Which brings me to Hart.
Hart has taken a secondary role in the organization's pitching group behind Wells as the replacement starter when someone goes down. This time around the rotation it's been Ted Lilly's spot that Hart was filling.
In his five starts this year, Hart has not yet allowed more than three runs (which he did on Thursday in the Cubs' 12-3 blowout of the Astros). In fact, you would be hard pressed to find a recent trade that's taken place within minutes of one of the pitchers involved throwing a quality start.
Hart's got significantly better numbers than Gorzelanny or Grabow. After his performance on Thursday, Hart ran his record to 3-1 with a 2.60 ERA. His achilles' heel had been walking batters, but he's much more effective lately. In fact, Hart has eight strikeouts and only three free passes in the 12 innings he's pitched in his last two starts.
His numbers are better than Gorzelanny's, and he's six months younger than the newly-acquired lefty. But that final point is precisely why Hart was available in a trade like this: he pitches right-handed.
So does Wells. And Jeff Samardzija. And Jeff Stevens. And Mitch Atkins.
Do I need to continue?
The problem with unloading a player because you have a bounty of similar players, just to fill an immediate need, is that sometimes you guess wrong and lose a quality player in the process.
Ask Hendry if he'd like to revisit the Juan Pierre for Ricky Nolasco trade from a few years ago.
Hart had just started to establish himself as a major league starter, and the Cubs traded him to baseball hell. On many levels, I feel bad for the kid.
And yet the Pirates, and their fans, should be excited about the direction their new management is taking the franchise. They took one of the top prospects in baseball away from the Mariners, Jeff Clement, and then stole Alderson from the Giants on Wednesday.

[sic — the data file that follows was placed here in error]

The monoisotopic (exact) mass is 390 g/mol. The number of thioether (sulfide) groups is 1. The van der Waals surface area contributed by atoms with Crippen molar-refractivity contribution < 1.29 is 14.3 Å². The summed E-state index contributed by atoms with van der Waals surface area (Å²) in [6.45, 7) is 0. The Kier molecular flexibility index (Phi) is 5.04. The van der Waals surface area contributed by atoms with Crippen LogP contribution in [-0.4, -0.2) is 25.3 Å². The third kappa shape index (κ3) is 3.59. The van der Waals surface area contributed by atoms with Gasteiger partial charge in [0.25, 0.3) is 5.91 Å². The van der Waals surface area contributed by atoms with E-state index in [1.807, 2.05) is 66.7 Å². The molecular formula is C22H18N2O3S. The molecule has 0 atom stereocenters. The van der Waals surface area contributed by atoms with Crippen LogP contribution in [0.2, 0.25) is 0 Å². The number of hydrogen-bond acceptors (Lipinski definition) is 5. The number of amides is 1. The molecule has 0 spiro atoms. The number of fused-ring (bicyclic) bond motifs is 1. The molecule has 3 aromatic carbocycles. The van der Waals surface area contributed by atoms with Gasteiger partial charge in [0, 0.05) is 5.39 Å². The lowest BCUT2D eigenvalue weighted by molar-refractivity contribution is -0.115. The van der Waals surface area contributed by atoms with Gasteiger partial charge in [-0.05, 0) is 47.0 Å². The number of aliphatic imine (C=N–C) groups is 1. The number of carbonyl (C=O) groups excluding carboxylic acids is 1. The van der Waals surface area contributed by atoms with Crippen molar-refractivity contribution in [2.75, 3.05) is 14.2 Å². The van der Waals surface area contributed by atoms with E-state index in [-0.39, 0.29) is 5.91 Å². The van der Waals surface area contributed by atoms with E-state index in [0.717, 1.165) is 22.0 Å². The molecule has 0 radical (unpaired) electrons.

On Thursday they added another quality arm to their organization. As any successful franchise and general manager will tell you, there's no such thing as "too many pitchers."
Odds are that Grabow will not be re-signed in three months and will disappear. Gorzelanny is under contract, but needs to figure some things out before he can be counted on in any capacity. The odds of the 2010 Cubs getting contributions from either player they added Thursday is a huge question mark.
To circle back to my initial statement, though, this was a necessary move because of the state of the Chicago Cubs roster and payroll.
Rich Harden is a free agent when this season ends. Lilly and Derrek Lee are both under contract only until the end of next season, at which point Aramis Ramirez has a player option he'll need to decide on. Milton Bradley and Kosuke Fukudome, the two-headed underachiever in right field, are both under contract until the end of 2011.
The Cubs' window is closing.
Hendry will spend the next seven months making moves and deals that are specific to maximizing the chances of this team winning a championship. After 2011, it's going to be roulette in Chicago, with the hopes of the franchise that's drafted as poorly as any in baseball resting on unknowns to overachieve like Theriot, Wells, and Soto.
So here we are, at the 2009 trade deadline. The Chicago Cubs added a couple left-handed pitchers. But are they worth the cost? We'll see.